The staggering unemployment rate was on everyone's lips during the economic crisis of the 1980s in Canada.
40 years ago, Canada was in the midst of a recession in the like many industrialized countries. Reports from our archives bear witness to the impact of this economic situation on the Canadian population.
Three reports published today in Ottawa have confirmed the pessimistic outlook for the economy of industrialized countries as announced last week by the OECD, announces presenter Gabi Drouin at Téléjournal > July 15, 1980
Report by Catherine Bergman on the onset of the economic recession in Canada. The newsletter is presented by Gabi Drouin.
In her report, journalist Catherine Bergman provides an update on the state of the Canadian economy.
Jobs statistics show that the unemployment rate has been climbing steadily for six months, and everything indicates that it will continue to increase.
The Conference Board of Canada predicted a recession by the end of 1980, with a rate of inflation which will rise from 9.8% to 11%.
Investments are increasing, but imports and exports are down sharply. Dramatic falls are expected in the export of automobiles and Canadian lumber, as the construction industry slows down in the United States.
The economic slowdown seems to be increasingly more inevitable, says journalist Catherine Bergman.
Report by Catherine Bergman on the effects of inflation on the cost of living in Canada. The newscast is hosted by Jean Ducharme.
“The inflation rate in Canada has reached its highest level in over 32 years . »
— Presenter Jean Ducharme
In this report on Téléjournalfrom August 14, 1981, journalist Catherine Bergman talks about the impact of inflation on the lives of Canadians.
During the month of July, the price index rose by 0.9% largely due to increased housing, food and transportation costs.
In the supermarket, beef, eggs and fruits and vegetables are the foods whose prices have risen the most. You now have to spend $13 to buy what was worth $10 a year ago.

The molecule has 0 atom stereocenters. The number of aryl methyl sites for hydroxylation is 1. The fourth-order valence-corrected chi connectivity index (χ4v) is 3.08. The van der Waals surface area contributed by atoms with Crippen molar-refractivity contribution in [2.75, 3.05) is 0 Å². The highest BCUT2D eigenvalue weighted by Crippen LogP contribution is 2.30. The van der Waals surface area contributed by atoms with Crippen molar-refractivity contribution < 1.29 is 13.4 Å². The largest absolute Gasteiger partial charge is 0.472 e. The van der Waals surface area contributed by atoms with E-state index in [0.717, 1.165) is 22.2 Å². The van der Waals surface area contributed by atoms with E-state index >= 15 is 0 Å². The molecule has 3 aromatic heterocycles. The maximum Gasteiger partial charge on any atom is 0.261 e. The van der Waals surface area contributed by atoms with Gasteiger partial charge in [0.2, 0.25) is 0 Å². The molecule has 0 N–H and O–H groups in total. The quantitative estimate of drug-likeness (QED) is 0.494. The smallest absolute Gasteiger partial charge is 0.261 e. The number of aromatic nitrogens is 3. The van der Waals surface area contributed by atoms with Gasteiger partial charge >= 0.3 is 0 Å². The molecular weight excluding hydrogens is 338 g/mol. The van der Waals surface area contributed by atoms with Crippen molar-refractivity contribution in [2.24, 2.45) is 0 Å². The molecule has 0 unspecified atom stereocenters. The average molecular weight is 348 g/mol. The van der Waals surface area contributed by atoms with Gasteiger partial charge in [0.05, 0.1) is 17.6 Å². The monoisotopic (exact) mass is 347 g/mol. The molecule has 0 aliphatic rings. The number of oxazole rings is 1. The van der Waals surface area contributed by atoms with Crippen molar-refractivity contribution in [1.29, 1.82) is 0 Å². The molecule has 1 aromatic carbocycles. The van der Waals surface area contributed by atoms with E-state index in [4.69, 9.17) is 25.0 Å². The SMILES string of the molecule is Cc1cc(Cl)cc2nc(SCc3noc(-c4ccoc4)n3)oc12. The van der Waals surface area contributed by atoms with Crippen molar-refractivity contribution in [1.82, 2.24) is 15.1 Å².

The cost of housing has also ballooned, although after a spring surge the housing market is depressed in most cities across the country. Due to the sky-high interest rates on mortgages, it costs a lot more to buy a property or refinance it.
Transportation costs are also in strong increase compared to the previous year. To maintain their car or afford a plane ticket, the Canadian consumer must, for example, pay 18% more than in 1980.
The city with the lowest cost of living in Canada in 1981: Winnipeg, while Vancouver and Charlottetown were the most expensive.
Report by Claude Desbiens on the increase in personal bankruptcies in the context of the economic recession. The news bulletin is presented by Jean Ducharme.
In the news bulletin Ce soir of August 14, 1981, journalist Claude Desbiens reveals that the escalation of interest rates and high inflation are leading to more and more personal bankruptcies.
Low-income families are at the end of the line, observes a representative of the ACEF, an organization that offers them budget consultations.
These families at the critical debt threshold struggle to pay the bills, housing and food, but their options to get out of this situation are rather limited. They are often over their credit limit and cannot afford a 23% loan or personal loan from a bank or credit union.
In June 1981 alone, we there were 573 personal bankruptcies, an increase of 29% compared to the corresponding period of the previous year.
We can expect that bankruptcy cases will not decrease over the next few months, concludes the journalist on the sidewalk of a very quiet Sainte-Catherine street.
Report by Michel Morin on the impact of the economic recession on young people, the segment of the population most affected by unemployment. The news bulletin is presented by Bernard Derome.
The state of the economy affects certain groups of citizens more than others, Bernard Derome announces to Téléjournal September 7, 1981.